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Local Team of the Month: London

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inside cafébabel

Thanks to their excellent work on the Charlie Hebdo rally and the fantastic interview with filmmaker Luca Vullo about Italian immigrants in London, cafébabel London has been awarded the Team of the Month for January.

The team, led by Angelo Boccato and Alex Fargier, has helped reinvigorate cafébabel's coverage from the UK. 

We asked the duo some questions about their thoughts on the European project, identity and their hopes for cafébabel London:

What do you love about Europe? Do you feel European or your nationality? 

Angelo Boccato (AB): The feature I love more about Europe is its richness of culture, history and diversity and the ability nevertheless to walk a path of major integration, I am passionated by the idea of Pan-Europeanism. I feel European in the first place and then Italian.

Alex Fargier (AF): I like the convenience of the single currency. I love the unique proximity of so many very different cultures. I love Europe's history and literary heritage. I feel perhaps more European than my nationality because I see myself as bi-cultural at least. At the same time I don't particularly feel Polish or any of the Central/Eastern European cultures.                                                                                                                                                                                                                                                             I think there needs to be a greater cultural exchange of ideas (and/or I need to take a greater part in this exchange) in order to cement the politico-economic project of the EU and beat Euroscepticism, to feel more 'European'. Then, when I can really relate to what others in the EU are saying and feeling, I think I will feel much more European.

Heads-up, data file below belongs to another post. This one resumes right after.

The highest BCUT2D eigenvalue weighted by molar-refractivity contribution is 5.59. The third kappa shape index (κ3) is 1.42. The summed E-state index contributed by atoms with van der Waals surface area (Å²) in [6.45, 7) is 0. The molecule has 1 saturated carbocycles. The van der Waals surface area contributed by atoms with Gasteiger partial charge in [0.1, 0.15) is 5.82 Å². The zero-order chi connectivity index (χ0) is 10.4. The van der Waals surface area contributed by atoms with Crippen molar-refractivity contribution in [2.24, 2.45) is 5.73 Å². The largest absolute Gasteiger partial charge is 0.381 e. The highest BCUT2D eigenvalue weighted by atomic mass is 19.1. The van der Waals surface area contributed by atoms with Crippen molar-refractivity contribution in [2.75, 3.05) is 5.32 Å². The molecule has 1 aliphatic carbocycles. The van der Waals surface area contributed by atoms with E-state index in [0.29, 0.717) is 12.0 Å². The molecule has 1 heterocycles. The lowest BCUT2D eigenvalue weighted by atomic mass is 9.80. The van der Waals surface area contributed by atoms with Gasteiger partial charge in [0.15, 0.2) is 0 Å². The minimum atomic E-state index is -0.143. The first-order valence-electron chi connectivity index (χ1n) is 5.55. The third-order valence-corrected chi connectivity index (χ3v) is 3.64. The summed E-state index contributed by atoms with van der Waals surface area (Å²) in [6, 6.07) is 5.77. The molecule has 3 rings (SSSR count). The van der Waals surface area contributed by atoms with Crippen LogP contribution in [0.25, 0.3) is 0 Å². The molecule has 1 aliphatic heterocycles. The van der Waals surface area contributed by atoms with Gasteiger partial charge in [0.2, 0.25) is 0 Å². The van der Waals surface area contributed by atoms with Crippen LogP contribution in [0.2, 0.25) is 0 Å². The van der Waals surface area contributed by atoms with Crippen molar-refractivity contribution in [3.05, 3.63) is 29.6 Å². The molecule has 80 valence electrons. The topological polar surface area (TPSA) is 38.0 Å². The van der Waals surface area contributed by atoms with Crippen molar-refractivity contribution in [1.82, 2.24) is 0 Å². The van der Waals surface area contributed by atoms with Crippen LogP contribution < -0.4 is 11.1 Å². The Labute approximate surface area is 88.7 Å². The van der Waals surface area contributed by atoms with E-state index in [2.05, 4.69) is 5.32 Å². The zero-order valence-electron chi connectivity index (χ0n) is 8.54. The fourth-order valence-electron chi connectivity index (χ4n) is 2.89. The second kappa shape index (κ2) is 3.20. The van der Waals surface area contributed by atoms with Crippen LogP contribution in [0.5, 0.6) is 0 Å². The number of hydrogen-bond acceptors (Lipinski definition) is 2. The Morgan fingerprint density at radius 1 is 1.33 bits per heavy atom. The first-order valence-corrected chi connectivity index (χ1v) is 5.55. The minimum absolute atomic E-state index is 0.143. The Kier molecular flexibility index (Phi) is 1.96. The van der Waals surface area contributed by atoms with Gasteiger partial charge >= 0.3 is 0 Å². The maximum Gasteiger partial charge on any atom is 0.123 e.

How did you learn about cafébabel?

AF: I learnt about the opportunities of translation at cafébabel  and joined as a translator at first.

AB: I learned about cafébabel years ago because of my interest in European media and in finding a pan-European voice.

Why did you decide to become involved with cafébabel?

AF: It was a mix of factors. Initially I wanted to contribute as a translator. Then I got into contact with cafébabel  to know more about how the site operated. Finally I realised I wanted to get more into writing and reporting since there are ideas I want to get out there.                                                                                                                                                   AB: I decided to become involved with cafébabel  as long as I believe that the Erasmus generation must stand and work for introducing a different narrative of European topics from a political, social, economic and cultural perspective.

What are your hopes for cafébabel London?

AF: I hope it can become a fun, interesting and thought-provoking regular column on all things European happening in London.

AB: My hopes for cafébabel London are the ones of contributing in the realisation of a different narrative on the EU issues, especially on the march towards the UK General Election, in order to bring some Europeanism in the Global London.